Daily Archives: July 23, 2014

Statute of Limitations Issues in Foreclosure Actions

An important issue that arises for lenders when pursuing foreclosure actions is determining when the statute of limitations begins to run. Florida Statutes provide that a party has five years to foreclose a mortgage, but determining when the five years begins to run has proven to be a topic of legal debate. Lenders who find themselves potentially beyond the statute of limitations after an unsuccessful first attempt to foreclose may find hope in the recent decision by the Florida Fifth District Court of Appeals in U.S. Bank National Association v. Bartram.

In Bartram, the bank initially brought a foreclosure action in 2006, accelerating the debt.  However, the bank did not actively participate in the action, resulting in an involuntary dismissal in 2011. In the meantime, the borrower and his wife divorced, and the borrower was required in the divorce to execute a note and mortgage in favor of his ex-wife. In 2011, the ex-wife filed her own foreclosure action, naming the bank. In her foreclosure, the borrower filed a counterclaim seeking a declaratory judgment against the bank, arguing that the statute of limitations now barred the bank from enforcing its rights under the loan documents. The trial court entered summary judgment for the borrower, rejecting the bank’s argument that it was not barred from bringing a subsequent foreclosure action, and that the five-year statute of limitations did not bar the payments that were missed within the five-year period.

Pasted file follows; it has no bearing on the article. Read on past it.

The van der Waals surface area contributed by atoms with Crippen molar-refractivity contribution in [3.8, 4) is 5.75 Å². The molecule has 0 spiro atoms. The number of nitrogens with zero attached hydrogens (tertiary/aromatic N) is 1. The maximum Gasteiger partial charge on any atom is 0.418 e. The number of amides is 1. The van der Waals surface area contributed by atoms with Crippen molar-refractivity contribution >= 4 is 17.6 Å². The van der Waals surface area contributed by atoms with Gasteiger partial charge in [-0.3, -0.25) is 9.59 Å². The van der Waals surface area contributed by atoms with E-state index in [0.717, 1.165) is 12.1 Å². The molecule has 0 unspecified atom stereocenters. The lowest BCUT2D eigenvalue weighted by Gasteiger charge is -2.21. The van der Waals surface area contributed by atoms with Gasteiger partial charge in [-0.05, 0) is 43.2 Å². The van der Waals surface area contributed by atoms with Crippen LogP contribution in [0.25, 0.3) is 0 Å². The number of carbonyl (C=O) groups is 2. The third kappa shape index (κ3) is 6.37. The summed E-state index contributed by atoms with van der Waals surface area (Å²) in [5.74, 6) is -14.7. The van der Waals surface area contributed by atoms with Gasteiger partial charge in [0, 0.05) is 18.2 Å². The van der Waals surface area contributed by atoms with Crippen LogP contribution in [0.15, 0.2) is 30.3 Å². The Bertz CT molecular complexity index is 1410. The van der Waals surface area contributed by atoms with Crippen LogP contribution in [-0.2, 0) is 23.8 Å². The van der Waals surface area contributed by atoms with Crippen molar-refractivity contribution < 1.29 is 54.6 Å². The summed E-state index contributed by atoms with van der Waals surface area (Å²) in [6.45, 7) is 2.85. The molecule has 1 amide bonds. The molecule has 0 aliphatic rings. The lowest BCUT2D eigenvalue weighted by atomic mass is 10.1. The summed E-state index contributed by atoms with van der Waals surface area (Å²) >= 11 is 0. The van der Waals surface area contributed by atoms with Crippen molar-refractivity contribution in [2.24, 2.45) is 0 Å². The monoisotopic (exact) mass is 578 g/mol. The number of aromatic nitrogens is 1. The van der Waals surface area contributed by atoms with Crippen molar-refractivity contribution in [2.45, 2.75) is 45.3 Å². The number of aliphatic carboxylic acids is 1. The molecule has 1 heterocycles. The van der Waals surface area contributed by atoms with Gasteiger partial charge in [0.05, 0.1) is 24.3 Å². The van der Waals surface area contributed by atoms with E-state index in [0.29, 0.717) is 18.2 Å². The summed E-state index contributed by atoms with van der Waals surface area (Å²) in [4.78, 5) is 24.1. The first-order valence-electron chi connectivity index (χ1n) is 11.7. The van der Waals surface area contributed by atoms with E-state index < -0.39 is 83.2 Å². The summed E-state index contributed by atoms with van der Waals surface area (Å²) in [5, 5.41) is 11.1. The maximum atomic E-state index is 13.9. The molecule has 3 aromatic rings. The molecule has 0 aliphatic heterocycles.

Read on.

California foreclosure law: a defaulting borrower cannot enjoin a foreclosure sale by asserting that the lender lacks standing Miller Starr Regalia

Under California’s non-judicial foreclosure statutes, a defaulting borrower cannot enjoin a lender’s initiation of foreclosure proceedings by asserting that the lender lacks standing.  (Keshtgar v. U.S. Bank, N.A. (2014) 192 Cal.App.4th 1149 (Second Dist., June 9, 2014) (“Keshtgar”).)

Relying principally on:  (1) California’s non-judicial foreclosure statutes (Civ.Code, §§ 2924–2924k) and (2) the prior decision of Gomes v. Countrywide Home Loans, Inc. (2011) 192 Cal.App.4th 1149 (“Gomes”), the Second District Court of Appeal affirmed the lower court’s decision to sustain the foreclosing lender’s demurrer without leave to amend and enter judgment against the borrower.  The court held that a defaulting borrower could not preemptively enjoin a non-judicial foreclosure sale even if the wrong entity was foreclosing on the property.

Keshtgar represents the “bookend” to the Fourth District’s 2011 Gomes decision, in which the court held that a defaulting borrower could not preemptively enjoin a non-judicial foreclosure sale by claiming that the lender (or its agent) lacked standing.  In between Gomes and Keshtgar, the Fifth District’s decision in Glaski v. Bank of America, N.A. (2013) 218 Cal.App.4th 1079 (“Glaski”) distinguished Gomes in a post-foreclosure action for damages.  Keshtgar’s disagreement withGlaski arguably creates a conflict between the districts that California Supreme Court may elect to address.

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Cuomo’s Office Hobbled Ethics Inquiries by Moreland Commission

With Albany rocked by a seemingly endless barrage of scandals and arrests, Gov. Andrew M. Cuomo set up a high-powered commission last summer to root out corruption in state politics. It was barely two months old when its investigators, hunting for violations of campaign-finance laws, issued a subpoena to a media-buying firm that had placed millions of dollars’ worth of advertisements for the New York State Democratic Party.